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I'm trying to split a string on newline characters (catering for Windows, OS X, and Unix text file newline characters). If there are any succession of these, I want to split on that too and not include any in the result.

So, for when splitting the following:

"Foo\r\n\r\nDouble Windows\r\rDouble OS X\n\nDouble Unix\r\nWindows\rOS X\nUnix"

The result would be:

['Foo', 'Double Windows', 'Double OS X', 'Double Unix', 'Windows', 'OS X', 'Unix']

What regex should I use?

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Are you concerned about other vertical whitespace? \r\n is DOS, but there are still other possible vertical whitespace such as vertical tab and Unicode NBSP, PS, LS, NNBSP. You might want to check if Python supports the concept of generic newline. Perl has \v and \R which match any generic vertical whitespace or linefeed respectively. If not, if you want the Unicode characters, add in those to your character classes [\r\n]+ and the Python equivalent of looking for those Unicode characters. – dawg Apr 8 '10 at 2:44

5 Answers 5

re.split(r'[\n\r]+', line)
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The simplest pattern for this purpose is r'[\r\n]+' which you can pronounce as "one or more carriage-return or newline characters".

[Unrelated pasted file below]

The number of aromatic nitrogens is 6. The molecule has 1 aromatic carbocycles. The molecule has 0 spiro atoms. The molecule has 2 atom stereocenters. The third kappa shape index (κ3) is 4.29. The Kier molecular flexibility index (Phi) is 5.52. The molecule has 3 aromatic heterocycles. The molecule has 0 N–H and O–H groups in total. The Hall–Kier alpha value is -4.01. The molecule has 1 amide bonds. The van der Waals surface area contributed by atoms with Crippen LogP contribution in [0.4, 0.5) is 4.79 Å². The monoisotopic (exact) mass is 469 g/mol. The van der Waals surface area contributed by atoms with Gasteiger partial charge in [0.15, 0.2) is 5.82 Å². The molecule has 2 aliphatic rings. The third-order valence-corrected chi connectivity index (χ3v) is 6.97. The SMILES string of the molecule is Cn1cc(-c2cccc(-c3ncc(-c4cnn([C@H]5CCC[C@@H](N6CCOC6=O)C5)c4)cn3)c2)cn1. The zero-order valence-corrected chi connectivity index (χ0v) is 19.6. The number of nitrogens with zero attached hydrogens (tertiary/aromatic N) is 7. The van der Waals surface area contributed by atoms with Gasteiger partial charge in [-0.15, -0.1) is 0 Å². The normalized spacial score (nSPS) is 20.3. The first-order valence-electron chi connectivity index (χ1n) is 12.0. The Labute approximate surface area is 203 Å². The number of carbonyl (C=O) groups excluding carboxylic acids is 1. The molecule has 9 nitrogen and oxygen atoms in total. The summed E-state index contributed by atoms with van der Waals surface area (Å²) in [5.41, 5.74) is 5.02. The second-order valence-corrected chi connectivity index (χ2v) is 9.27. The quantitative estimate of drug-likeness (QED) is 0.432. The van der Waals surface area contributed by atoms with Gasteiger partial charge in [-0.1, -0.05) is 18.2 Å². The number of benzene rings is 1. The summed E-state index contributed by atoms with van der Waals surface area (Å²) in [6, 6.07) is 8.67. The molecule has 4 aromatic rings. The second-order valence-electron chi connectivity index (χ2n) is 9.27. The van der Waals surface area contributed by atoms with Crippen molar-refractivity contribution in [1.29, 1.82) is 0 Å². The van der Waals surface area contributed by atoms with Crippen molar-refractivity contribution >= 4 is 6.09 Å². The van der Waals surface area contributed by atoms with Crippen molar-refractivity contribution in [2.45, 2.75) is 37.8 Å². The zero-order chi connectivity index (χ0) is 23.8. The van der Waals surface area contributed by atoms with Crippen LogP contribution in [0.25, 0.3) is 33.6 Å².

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Yup. That works. – dawg Apr 8 '10 at 1:05
>>> s="Foo\r\n\r\nDouble Windows\r\rDouble OS X\n\nDouble Unix\r\nWindows\rOS X\nUnix"
>>> import re
>>> re.split("[\r\n]+",s)
['Foo', 'Double Windows', 'Double OS X', 'Double Unix', 'Windows', 'OS X', 'Unix']
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If there are no spaces at the starts or ends of the lines, you can use line.split() with no arguments. It will remove doubles. . If not, you can use [a for a a.split("\r\n") if a].

EDIT: the str type also has a method called "splitlines".

"Foo\r\n\r\nDouble Windows\r\rDouble OS X\n\nDouble Unix\r\nWindows\rOS X\nUnix".splitlines()

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+1 for splitlines – Tyler Long Dec 4 '11 at 13:50

Paying attention to the greediness rules for patterns:

pattern = re.compile(r'(\r\n){2,}|(\n\r){2,}|(\r){2,}|(\n){2,}')
paragraphs = pattern.split(text)
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